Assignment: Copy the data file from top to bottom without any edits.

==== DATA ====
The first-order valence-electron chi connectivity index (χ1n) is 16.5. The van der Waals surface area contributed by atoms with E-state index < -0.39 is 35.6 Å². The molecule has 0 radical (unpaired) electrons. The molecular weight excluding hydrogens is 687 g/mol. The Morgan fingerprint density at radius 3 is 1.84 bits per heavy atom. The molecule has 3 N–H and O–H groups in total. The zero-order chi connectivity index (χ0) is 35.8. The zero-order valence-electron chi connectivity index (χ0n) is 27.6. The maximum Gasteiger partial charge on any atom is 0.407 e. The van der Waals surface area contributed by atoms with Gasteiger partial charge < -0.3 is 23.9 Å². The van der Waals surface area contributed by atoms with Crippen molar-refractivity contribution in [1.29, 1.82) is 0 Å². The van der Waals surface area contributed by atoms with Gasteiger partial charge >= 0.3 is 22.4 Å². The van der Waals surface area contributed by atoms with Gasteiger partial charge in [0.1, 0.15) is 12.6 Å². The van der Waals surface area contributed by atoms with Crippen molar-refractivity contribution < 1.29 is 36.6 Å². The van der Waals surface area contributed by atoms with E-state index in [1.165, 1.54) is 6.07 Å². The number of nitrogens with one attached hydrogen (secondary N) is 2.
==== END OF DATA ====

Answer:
The first-order valence-electron chi connectivity index (χ1n) is 16.5. The van der Waals surface area contributed by atoms with E-state index < -0.39 is 35.6 Å². The molecule has 0 radical (unpaired) electrons. The molecular weight excluding hydrogens is 687 g/mol. The Morgan fingerprint density at radius 3 is 1.84 bits per heavy atom. The molecule has 3 N–H and O–H groups in total. The zero-order chi connectivity index (χ0) is 35.8. The zero-order valence-electron chi connectivity index (χ0n) is 27.6. The maximum Gasteiger partial charge on any atom is 0.407 e. The van der Waals surface area contributed by atoms with Gasteiger partial charge < -0.3 is 23.9 Å². The van der Waals surface area contributed by atoms with Crippen molar-refractivity contribution in [1.29, 1.82) is 0 Å². The van der Waals surface area contributed by atoms with Gasteiger partial charge >= 0.3 is 22.4 Å². The van der Waals surface area contributed by atoms with Gasteiger partial charge in [0.1, 0.15) is 12.6 Å². The van der Waals surface area contributed by atoms with Crippen molar-refractivity contribution < 1.29 is 36.6 Å². The van der Waals surface area contributed by atoms with E-state index in [1.165, 1.54) is 6.07 Å². The number of nitrogens with one attached hydrogen (secondary N) is 2.